This increase in the interest rates for investment saving accounts this year occurred as a result of the decrease in the inflation rate from 42.5% to 35% in this Persian New Year (beginning in March 20, 2014). This difference between the actual inflation rate (35%) and the interests on investment saving accounts (maximum 26%) increased the banking sector’s real revenues.  However for the same reason, the individuals who have deposited their capital in these accounts are losing money at least at the amount of this difference. So far, after the election of President Hasan Rohani, the banks have experienced an improved economic environment. Investors are also enjoying better turnover on their investments because the interest rates are higher while the inflation rates are lower than they were under President Ahmadinejad.
Another major shift in the Iranian investment climate has come in the direction of the country as of last year toward what is called “resilient economic policy” (اقتصاد مقاومتی) by the supreme leader. This policy calls for less dependency on oil revenue, an increase in domestic production, and decreasing imports. The Iranian government wants to encourage foreign investors to come to Iran while preparing for even tougher sanctions in case the negotiations with 5+1 (the five permanent members of the United Nation’s Security Council including China, the United States, Russia, United Kingdom, France plus Germany) do not succeed. Clearly, the government also wants to minimize the possible negative impacts of an oil embargo if that happens in the future. We should not forget that Iranian politicians are well aware of the huge potential of the Iranian economy and would like to expand it through increasing foreign investment, while at the same time ensuring they are protected from the impact of sanctions if they become more intense. This is not the first time that the Iranians have tried to put such a policy to work. One of the principals for the Islamic Republic that Ayatollah Khomeini emphasized on it after his becoming the first supreme leader of the country was what he called “self-sufficiency (خودکفایی).” Particularly during the eight years of the Iran-Iraq war (1980-1988) in which Iran was under international sanctions, Iranian decision makers tried to lessen their dependency on Western imports of types varying from technology to raw materials to finished goods. The oil and gas industries, auto manufacturing, steel and alloy factories, and weapons manufacturing were among the first industries that started putting this policy into practice, and the results proved to be successful.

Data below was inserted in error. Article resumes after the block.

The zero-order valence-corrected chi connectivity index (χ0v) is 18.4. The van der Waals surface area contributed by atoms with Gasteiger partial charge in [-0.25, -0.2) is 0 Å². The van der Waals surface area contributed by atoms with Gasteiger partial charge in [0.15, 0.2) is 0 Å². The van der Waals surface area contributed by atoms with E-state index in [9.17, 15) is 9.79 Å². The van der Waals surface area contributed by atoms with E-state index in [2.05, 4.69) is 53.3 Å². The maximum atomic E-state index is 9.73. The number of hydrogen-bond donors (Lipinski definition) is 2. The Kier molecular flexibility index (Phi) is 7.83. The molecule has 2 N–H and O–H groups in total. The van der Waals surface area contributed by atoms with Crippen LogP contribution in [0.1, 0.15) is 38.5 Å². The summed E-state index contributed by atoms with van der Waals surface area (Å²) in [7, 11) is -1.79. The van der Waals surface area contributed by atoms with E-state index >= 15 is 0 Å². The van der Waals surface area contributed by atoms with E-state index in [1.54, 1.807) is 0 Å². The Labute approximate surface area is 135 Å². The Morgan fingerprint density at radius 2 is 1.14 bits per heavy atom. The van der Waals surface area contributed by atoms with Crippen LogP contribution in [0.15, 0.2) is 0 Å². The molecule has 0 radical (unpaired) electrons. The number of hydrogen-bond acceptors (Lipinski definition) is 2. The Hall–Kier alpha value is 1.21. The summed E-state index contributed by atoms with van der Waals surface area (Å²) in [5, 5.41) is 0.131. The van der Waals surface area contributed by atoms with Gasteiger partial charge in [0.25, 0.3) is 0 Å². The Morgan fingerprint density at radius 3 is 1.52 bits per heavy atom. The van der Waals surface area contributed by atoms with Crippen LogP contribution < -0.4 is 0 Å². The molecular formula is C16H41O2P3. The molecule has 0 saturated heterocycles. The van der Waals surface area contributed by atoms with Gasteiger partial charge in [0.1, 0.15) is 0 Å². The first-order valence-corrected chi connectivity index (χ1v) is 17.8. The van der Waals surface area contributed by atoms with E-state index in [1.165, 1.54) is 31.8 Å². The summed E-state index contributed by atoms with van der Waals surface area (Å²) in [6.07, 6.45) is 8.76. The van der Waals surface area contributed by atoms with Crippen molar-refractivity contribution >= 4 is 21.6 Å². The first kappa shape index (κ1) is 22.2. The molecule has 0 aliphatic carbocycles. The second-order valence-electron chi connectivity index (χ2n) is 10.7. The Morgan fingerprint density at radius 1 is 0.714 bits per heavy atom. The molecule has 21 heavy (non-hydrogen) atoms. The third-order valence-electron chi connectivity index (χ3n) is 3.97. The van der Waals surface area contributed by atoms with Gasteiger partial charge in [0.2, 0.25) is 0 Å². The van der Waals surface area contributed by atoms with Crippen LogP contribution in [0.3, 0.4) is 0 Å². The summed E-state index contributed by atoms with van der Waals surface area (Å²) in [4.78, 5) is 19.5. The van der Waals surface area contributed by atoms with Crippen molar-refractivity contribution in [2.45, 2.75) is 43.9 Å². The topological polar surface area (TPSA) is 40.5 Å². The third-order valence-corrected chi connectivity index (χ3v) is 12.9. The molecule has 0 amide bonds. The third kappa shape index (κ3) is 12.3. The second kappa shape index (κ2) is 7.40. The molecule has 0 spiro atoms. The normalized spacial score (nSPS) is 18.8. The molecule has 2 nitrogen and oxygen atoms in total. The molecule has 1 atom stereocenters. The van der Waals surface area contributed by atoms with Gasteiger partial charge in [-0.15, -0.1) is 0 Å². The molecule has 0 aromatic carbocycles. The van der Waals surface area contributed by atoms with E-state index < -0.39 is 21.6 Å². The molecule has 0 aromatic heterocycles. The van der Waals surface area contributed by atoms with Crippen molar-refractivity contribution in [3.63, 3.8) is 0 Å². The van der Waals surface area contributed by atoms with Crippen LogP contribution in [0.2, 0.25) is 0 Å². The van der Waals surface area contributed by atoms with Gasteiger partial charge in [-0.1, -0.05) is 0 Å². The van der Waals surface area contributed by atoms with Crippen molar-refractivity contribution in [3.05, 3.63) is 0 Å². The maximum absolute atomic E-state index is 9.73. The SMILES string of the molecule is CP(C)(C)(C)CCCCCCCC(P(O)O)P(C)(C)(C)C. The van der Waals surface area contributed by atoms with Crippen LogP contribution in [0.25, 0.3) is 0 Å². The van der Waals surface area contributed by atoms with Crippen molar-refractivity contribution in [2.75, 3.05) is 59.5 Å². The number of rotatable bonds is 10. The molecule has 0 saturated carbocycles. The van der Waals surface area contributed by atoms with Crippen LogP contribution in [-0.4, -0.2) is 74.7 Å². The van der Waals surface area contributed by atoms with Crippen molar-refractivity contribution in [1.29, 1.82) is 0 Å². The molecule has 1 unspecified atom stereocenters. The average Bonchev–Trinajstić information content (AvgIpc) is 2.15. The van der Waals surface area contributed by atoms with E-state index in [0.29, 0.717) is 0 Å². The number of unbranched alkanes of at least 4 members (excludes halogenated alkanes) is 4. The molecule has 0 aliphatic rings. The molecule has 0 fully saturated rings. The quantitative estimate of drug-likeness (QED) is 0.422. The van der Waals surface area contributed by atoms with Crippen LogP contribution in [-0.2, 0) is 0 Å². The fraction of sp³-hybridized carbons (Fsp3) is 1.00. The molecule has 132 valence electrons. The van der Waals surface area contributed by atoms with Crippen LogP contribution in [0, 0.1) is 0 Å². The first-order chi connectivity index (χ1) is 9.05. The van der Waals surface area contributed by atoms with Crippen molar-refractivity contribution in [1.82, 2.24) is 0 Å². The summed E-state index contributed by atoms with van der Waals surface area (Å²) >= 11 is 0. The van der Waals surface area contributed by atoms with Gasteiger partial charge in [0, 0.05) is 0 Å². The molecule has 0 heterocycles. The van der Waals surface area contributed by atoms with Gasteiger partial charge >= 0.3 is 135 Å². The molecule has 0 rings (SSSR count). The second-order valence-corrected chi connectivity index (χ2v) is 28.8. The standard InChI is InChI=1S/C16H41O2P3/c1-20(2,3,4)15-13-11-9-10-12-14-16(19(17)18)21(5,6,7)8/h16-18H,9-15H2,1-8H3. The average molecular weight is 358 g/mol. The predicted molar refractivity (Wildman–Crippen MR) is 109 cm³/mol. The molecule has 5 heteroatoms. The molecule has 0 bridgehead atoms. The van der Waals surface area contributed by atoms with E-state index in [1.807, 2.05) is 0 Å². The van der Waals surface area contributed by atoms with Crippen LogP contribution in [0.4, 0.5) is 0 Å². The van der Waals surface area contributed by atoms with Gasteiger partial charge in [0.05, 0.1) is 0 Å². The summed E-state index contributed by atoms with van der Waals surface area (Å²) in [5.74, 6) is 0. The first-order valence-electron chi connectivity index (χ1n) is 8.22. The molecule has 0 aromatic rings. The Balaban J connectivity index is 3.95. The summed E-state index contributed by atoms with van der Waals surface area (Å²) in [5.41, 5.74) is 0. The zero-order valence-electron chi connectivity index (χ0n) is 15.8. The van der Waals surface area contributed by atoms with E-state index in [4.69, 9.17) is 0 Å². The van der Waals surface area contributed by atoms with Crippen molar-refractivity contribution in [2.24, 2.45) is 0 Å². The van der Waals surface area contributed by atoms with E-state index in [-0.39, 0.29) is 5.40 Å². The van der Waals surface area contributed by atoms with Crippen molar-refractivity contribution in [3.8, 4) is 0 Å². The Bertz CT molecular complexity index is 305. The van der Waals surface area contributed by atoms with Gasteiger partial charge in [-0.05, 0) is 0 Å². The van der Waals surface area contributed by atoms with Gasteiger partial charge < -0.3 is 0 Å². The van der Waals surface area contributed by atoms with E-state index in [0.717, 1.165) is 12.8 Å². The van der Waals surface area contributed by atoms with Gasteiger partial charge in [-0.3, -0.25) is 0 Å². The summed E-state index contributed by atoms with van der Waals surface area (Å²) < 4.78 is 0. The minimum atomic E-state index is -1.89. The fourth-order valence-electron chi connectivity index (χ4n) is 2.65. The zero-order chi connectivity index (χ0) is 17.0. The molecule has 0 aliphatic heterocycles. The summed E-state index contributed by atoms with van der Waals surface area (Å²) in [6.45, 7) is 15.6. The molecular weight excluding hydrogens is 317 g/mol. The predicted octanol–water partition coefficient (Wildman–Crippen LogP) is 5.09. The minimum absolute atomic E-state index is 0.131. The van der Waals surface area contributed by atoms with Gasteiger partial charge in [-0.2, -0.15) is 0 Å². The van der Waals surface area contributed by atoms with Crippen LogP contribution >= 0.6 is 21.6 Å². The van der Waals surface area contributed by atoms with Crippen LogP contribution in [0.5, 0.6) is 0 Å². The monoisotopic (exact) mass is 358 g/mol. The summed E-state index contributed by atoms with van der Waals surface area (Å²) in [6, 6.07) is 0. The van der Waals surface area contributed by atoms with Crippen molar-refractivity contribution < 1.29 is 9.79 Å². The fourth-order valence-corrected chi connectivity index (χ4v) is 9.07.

While today Iran is not at war, there are a series of heavy sanctions with which the Iranian economy needs to contend. The sanctions may reduce Iran’s access to some key import goods and technologies and decrease the country’s income from oil, but at the same time may also encourage the decision makers to actively revive the well-proven self-sufficiency policies. However, under the current sanctions the Iranian politicians have far more foreign currency in their reserves and have possessed much more sophisticated technologies compared to those in 1980-1988. Therefore, the performance of self-sufficiency policy under a new name (resiliency) is plausible. This could also encourage foreign investors to invest in non-traditional Iranian industries. If the investors see a country with industries that are moving forward regardless of the sanctions and outside pressures, they may feel more confident in investing.
Another aspect of this plan that has not been fully tested but may become the most challenging part of the resiliency plan is to reduce the country’s dependency on oil and gas revenues. Still, while Iran is very dependent on its oil and gas, it also has diverse active and potential economic and industrial sectors such as auto manufacturing, agriculture, engineering, mining, electrical, and construction. The French auto manufacturer Renault has already begun negotiations with the Rohani government to return to Iran, while others like Peugeot are considering their return. Iran’s diverse industries make it dramatically different from other major oil-producing states in the world such as Kuwait, Qatar, and Saudi Arabia that are closer to pure petro-states.